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Hospital sentence for man who stabbed father

The stabbing happened at a Papamoa home on September 22, 2018. Photo: Cameron Avery/SunLive.

A mentally unwell man went from chopping an orange to fatally stabbing his father in front of two young relatives.

William Church stabbed his father Michael Steven Church at home in Pāpāmoa, in the Bay of Plenty, in 2018, and admitted it in a 111 call.

It was Saturday, September 22, when Michael died from four stab wounds - two to the head and one each to the neck and back.

His son, who has treatment-resistant schizophrenia, was found unfit to stand trial for murder and will be detained in hospital as a special patient, court documents say.

William had been chopping a big orange while koro was doing the dishes, Michael's eight-year-old granddaughter told investigators.

"He, William sneaked up to him and stabbed him in the throat," she said. "And then he died."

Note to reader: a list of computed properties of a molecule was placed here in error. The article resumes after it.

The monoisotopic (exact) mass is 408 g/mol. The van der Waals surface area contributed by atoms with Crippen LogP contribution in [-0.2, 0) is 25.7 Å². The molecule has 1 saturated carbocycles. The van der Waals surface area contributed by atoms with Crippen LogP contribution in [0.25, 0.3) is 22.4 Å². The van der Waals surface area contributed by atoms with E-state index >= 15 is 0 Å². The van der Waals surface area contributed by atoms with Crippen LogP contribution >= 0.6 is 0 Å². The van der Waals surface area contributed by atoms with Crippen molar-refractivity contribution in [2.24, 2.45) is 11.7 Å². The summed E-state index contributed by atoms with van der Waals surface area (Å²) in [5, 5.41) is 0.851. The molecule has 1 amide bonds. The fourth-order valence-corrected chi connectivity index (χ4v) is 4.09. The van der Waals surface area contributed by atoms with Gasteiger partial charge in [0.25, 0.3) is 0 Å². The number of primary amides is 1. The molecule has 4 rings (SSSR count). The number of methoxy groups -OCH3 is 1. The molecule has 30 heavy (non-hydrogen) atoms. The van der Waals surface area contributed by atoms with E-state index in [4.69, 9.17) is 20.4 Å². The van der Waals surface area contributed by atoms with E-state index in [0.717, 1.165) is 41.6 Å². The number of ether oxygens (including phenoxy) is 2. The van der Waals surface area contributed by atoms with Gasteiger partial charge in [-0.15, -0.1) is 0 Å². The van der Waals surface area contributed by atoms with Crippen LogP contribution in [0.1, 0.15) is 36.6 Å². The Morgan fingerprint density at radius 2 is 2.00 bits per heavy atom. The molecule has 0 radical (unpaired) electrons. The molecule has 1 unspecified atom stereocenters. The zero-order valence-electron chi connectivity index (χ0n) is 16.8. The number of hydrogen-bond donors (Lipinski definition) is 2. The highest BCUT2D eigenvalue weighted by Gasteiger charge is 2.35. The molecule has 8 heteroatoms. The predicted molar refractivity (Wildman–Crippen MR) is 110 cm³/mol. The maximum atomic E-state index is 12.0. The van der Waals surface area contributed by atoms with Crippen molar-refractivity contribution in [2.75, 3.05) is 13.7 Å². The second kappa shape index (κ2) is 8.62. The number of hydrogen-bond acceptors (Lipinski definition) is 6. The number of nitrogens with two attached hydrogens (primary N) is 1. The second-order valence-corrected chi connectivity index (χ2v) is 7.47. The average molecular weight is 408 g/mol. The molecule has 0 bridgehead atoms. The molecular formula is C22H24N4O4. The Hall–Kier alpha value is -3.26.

Court documents record her saying she came out of her room to find her koro lying on the kitchen floor, bleeding and with a knife in his throat, and he told her what had happened.

However, she was told not to talk about what had happened, she said.

Another child - Michael's five-year-old son - reported seeing William "chop" his father with a sharp little knife.

William has treatment-resistant schizophrenia and was deemed unfit to stand trial for murder, an October 7 judgment from Justice Pheroze Jagose said.

"His grasp on reality is evanescent at best," Jagose wrote in July.

When untreated, schizophrenia is characterised by "persisting and profound delusions, hallucinations, and disordered thought in people so affected", he wrote.

Jagose ruled in October that William was responsible for Michael's death.

Evidence which convinced him included statements from the children present, William's admissions in 111 calls and DVD interviews, and William asking the arresting officer "Did you find the knife?", along with evidence from a forensic pathologist.

Three experts assessed William's health and advised the court to detain him in hospital as a special patient - which Jagose did.

William's mental state had improved but he was still a serious risk to public safety because of a lack of insight into his condition and its consequences, one of the health assessors said.

-Stuff/Libby Wilson.

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